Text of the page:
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Eastern Phoebe

Sayornis Phoebe

Length: 7 inches Wingspan: 11.5 inches Seasonality: Summer
ID Keys: Strong contrast between white throat and brownish-gray head, plain otherwise, off-white underparts, gray to brownish-gray upperparts

Eastern Phoebe - Sayornis phoebeThe Eastern Phoebe is one of the earliest migrants in much of the eastern United States.  Unlike most of the Empidonax flycatchers, they are generally easy to identify, due to a well-known fee-bee song and their habit of repeatedly wagging its tail up and down.  They are often quite tame, and have greatly benefited by the presence of humans since they will often use buildings and bridges for nesting.

Habitat: During the summer breeding season, they are most often found in semi-open country or open woodlands, primarily near water.  In migration and during the winter, they are generally found around woodland edges, woodland clearings, and brushy fields.

Diet: Primarily feeds on insects, especially during the summer breeding season, as well as spiders and millipedes.  Small fruits and berries make up an important component of the winter diet.

Behavior: Eastern Phoebes will often pump their tail while perched, similar to some other flycatchers.  They are generally a solitary species, with even mated pairs not associating very closely immediately after breeding.   Much of its foraging is done through flying out from a perch to catch flying insects, but they will also hover near vegetation to glean insects from foliage and branches.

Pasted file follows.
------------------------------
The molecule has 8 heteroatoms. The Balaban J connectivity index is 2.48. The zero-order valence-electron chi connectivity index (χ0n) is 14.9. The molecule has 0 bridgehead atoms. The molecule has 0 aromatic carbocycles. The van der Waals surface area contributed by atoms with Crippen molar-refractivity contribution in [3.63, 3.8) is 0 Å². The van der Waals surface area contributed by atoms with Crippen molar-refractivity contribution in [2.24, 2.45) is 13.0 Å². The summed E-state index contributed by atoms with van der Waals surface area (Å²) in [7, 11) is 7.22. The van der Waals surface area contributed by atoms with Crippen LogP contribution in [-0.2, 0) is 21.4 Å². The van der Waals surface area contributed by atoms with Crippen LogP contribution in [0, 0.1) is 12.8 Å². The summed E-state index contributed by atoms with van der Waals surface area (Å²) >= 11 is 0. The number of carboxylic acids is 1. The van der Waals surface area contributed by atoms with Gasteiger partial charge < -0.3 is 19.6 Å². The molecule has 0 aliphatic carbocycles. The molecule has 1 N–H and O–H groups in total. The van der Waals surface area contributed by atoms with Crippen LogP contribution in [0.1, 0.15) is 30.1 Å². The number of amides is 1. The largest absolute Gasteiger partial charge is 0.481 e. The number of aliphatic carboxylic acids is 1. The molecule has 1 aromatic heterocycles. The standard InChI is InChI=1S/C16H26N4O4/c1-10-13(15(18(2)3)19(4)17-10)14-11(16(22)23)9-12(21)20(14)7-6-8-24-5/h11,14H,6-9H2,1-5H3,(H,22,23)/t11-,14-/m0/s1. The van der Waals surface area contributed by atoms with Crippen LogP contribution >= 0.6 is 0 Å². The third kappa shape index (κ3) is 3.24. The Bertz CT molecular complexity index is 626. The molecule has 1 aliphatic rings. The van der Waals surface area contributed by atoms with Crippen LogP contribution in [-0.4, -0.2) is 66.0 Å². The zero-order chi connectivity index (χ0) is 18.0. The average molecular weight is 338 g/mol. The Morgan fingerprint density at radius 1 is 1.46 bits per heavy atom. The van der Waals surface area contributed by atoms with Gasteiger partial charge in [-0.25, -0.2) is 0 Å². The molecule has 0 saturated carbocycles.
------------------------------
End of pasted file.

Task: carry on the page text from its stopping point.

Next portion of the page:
Nesting: May through July

Song: Soft fee-bee, with second note lower.  Click to listen to Eastern Phoebe song.

Migration: Summers throughout the eastern half of the United States, and into much of central and southeastern Canada.  Winters in the southeastern United States and Mexico.  Eastern Phoebes are relatively early to migrate northward in the Spring, and late to migrate southward in the Fall.

Interactive eBird Map: Click here to access an interactive eBird map of Eastern Phoebe sightings

Similar Species: Eastern Wood-Pewee

Conservation Status: Numbers are probably higher than in pre-settlement times, as man-made structures have greatly increased potential nesting sites.  Numbers are currently stable.

Further Information: 1)  USGS Patuxent Bird Identification InfoCenter, Eastern Phoebe

2) WhatBird - Eastern Phoebe

3) Audubon Guide - Eastern Phoebe

Photo Information: September 30th, 2008 - Newton Hills State Park, South Dakota - Terry Sohl

Additional Photos: Click on the image chips or text links below for additional, higher-resolution Eastern Phoebe photos.


Click on the map below for a higher-resolution view 
Eastern Phoebe - Range map
South Dakota Status: Uncommon summer breeder, except rare in the far western part of the state.

Additional Eastern Phoebe Photos
Click for a higher-resolution version of these photos
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